Bread Making

13 Jun

Another holiday out here today and l forgot. What is it this time? Actually, this is Pentecost Monday, and the brief recent history of this day is quite interesting. Click on the link to know more. So where does the bread-making thread come into it? Well, the shops are shut and we don’t have any bread so l made some. Actually, a few shops are open in the village in the morning but were closed by the time we realised we were out of bread.

When bread became rationed in WW2, many people turned their hand to making bread. Fresh yeast was difficult to come across but dried yeast was available. The recipe given by Marguerite Patten in her book Feeding the Nation: Nostalgic Recipes and Facts from 1940-1954, is exactly the same as used today and gives some interesting variations eg. Cheese Bread although that would have used up your cheese ration, Fruit Bread, Herb Bread and Malt Bread using malt extract or Ovaltine!

I make bread, from time to time, but can’t say it is something l do religiously but when l do l really enjoy it. There is something almost primeval when going through the whole process of making a loaf; from seeing the yeast develop, kneading the bread and watching the loaf rise, it is quite therapeutic and deeply satisfying. I feel like shouting out the window ‘Come on World, do your worst, l’ll be okay because l’ve just made a loaf of bread’!

So, for the recipe. I love using ‘proper’ flour and by that l mean a good old-fashioned flour like Doves Farm Organic Strong White Bread Flour. I bought a load when we were in the UK last time. I normally make a wholemeal loaf or Spelt bread but this time l just needed a quick loaf.

Click on this link for the recipe on Doves Farm website and for loads of information in general about bread.

Kneading the dough

Proving the dough smells lovely!

Some people use bread makers and l am sure it makes a great loaf but l like a natural look to my bread so l just place it on an oiled baking sheet direct into a hot oven for 35-40 mins. or so.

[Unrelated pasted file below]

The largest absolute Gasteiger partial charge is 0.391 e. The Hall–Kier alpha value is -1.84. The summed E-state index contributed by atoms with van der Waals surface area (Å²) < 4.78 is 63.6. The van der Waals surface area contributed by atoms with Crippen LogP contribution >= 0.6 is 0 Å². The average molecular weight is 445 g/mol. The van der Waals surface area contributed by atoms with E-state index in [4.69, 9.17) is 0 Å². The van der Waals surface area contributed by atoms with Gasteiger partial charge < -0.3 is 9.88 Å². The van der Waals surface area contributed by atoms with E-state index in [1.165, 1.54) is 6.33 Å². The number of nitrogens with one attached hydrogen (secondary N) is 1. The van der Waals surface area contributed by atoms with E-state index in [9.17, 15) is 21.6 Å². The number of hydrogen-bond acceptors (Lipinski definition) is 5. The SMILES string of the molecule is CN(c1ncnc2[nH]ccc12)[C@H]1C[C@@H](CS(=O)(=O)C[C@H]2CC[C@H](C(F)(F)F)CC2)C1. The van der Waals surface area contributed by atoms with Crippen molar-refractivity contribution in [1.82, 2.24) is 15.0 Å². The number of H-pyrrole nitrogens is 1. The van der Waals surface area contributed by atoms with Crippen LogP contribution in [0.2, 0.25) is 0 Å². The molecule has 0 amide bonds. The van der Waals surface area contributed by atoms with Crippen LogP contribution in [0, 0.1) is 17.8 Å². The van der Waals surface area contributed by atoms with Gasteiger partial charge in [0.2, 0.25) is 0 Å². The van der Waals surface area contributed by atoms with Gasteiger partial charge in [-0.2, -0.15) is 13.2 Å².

Like any cooking at home you know what has gone into making the loaf that you bake. You also get the added bonus of your home filled with the beautiful aroma of freshly baked bread. All we need now are some people to come and view the house!


Posted by on June 13, 2011 in Cooking


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4 responses to “Bread Making

  1. chicaandaluza

    June 13, 2011 at 14:32

    Interesting history about the day. We often miss Bank Holidays here – or rather we go out for the day and find that everything is shut! Your bread looks wonderful and I agree about the bread makers. I ahve one and as I bake bread quite often, I use it for the kneading. I often programme it so that the bread is ready kneaded when I get up, then I take it out of the bread maker and shape it more or less like yours and then bake in the oven. Much nicer! I also like the Doves Farm products – I try to get the yeast when I´m in the UK or get someone to bring it over. Sounds like selling a house in France is as slow a process as it is here. Best of luck though!

    • trevorhunt

      June 14, 2011 at 13:36

      Thanks Tanya. Fingers crossed things are on the move on the house front. Will know more soon. For a white loaf it tasted really nice. I always promise myself l will make bread more often but it never happens!

  2. chaiselongue1

    June 13, 2011 at 21:35

    Your loaf looks wonderful. We don’t make bread as often as we used to because we have an excellent boulangerie just 50 metres from the house, but it’s still fun occasionally. Today we made pizza dough and rosemary focaccia, using flour that was milled about 20 kilometres away. I like your idea of a war time garden and we get a lot of advice here from people who have been gardening for decades and learnt from their fathers (it is usually the fathers here, as mothers do the cooking) and pass on their knowledge to us.

    • trevorhunt

      June 14, 2011 at 13:41

      Hi Chaiselongue1, Thanks for calling by. The loaf tasted great but l do prefer a good thick brown loaf of some description. Our boulangerie is great too but, as you say, its just fun sometimes. We had a lovely old farmer just down the road from us who had a beautiful walled kitchen garden who grew the most fantastic veg. It was very difficult to talk to him though because a) My French is not very good and b) he spoke a mixture of French and Breton! He was probably telling me to smother everything in insecticide!!


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